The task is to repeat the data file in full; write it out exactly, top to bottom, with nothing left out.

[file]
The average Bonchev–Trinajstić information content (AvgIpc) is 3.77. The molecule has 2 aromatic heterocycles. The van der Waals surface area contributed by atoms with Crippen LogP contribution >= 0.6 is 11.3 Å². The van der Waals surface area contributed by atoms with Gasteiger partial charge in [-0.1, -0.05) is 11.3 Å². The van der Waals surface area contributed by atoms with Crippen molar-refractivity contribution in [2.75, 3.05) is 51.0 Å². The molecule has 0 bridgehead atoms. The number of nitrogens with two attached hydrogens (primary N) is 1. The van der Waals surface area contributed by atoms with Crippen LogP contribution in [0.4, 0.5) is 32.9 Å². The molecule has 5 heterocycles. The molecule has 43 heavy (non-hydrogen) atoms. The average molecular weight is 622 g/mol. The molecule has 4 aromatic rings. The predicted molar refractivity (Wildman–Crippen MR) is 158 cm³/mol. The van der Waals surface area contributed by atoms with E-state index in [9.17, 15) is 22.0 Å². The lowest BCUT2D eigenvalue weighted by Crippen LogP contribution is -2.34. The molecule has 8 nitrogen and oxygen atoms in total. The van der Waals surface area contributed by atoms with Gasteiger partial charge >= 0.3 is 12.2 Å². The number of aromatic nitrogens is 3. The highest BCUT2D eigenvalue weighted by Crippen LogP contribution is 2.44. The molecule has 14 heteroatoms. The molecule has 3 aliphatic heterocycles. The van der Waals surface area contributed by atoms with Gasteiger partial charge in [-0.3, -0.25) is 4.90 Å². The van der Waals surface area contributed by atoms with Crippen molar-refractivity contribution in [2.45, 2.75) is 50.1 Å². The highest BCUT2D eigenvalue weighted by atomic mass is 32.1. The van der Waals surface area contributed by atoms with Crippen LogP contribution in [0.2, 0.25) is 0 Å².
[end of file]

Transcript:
The average Bonchev–Trinajstić information content (AvgIpc) is 3.77. The molecule has 2 aromatic heterocycles. The van der Waals surface area contributed by atoms with Crippen LogP contribution >= 0.6 is 11.3 Å². The van der Waals surface area contributed by atoms with Gasteiger partial charge in [-0.1, -0.05) is 11.3 Å². The van der Waals surface area contributed by atoms with Crippen molar-refractivity contribution in [2.75, 3.05) is 51.0 Å². The molecule has 0 bridgehead atoms. The number of nitrogens with two attached hydrogens (primary N) is 1. The van der Waals surface area contributed by atoms with Crippen LogP contribution in [0.4, 0.5) is 32.9 Å². The molecule has 5 heterocycles. The molecule has 43 heavy (non-hydrogen) atoms. The average molecular weight is 622 g/mol. The molecule has 4 aromatic rings. The predicted molar refractivity (Wildman–Crippen MR) is 158 cm³/mol. The van der Waals surface area contributed by atoms with E-state index in [9.17, 15) is 22.0 Å². The lowest BCUT2D eigenvalue weighted by Crippen LogP contribution is -2.34. The molecule has 8 nitrogen and oxygen atoms in total. The van der Waals surface area contributed by atoms with Gasteiger partial charge >= 0.3 is 12.2 Å². The number of aromatic nitrogens is 3. The highest BCUT2D eigenvalue weighted by Crippen LogP contribution is 2.44. The molecule has 14 heteroatoms. The molecule has 3 aliphatic heterocycles. The van der Waals surface area contributed by atoms with Gasteiger partial charge in [-0.3, -0.25) is 4.90 Å². The van der Waals surface area contributed by atoms with Crippen molar-refractivity contribution in [2.45, 2.75) is 50.1 Å². The highest BCUT2D eigenvalue weighted by atomic mass is 32.1. The van der Waals surface area contributed by atoms with Crippen LogP contribution in [0.2, 0.25) is 0 Å².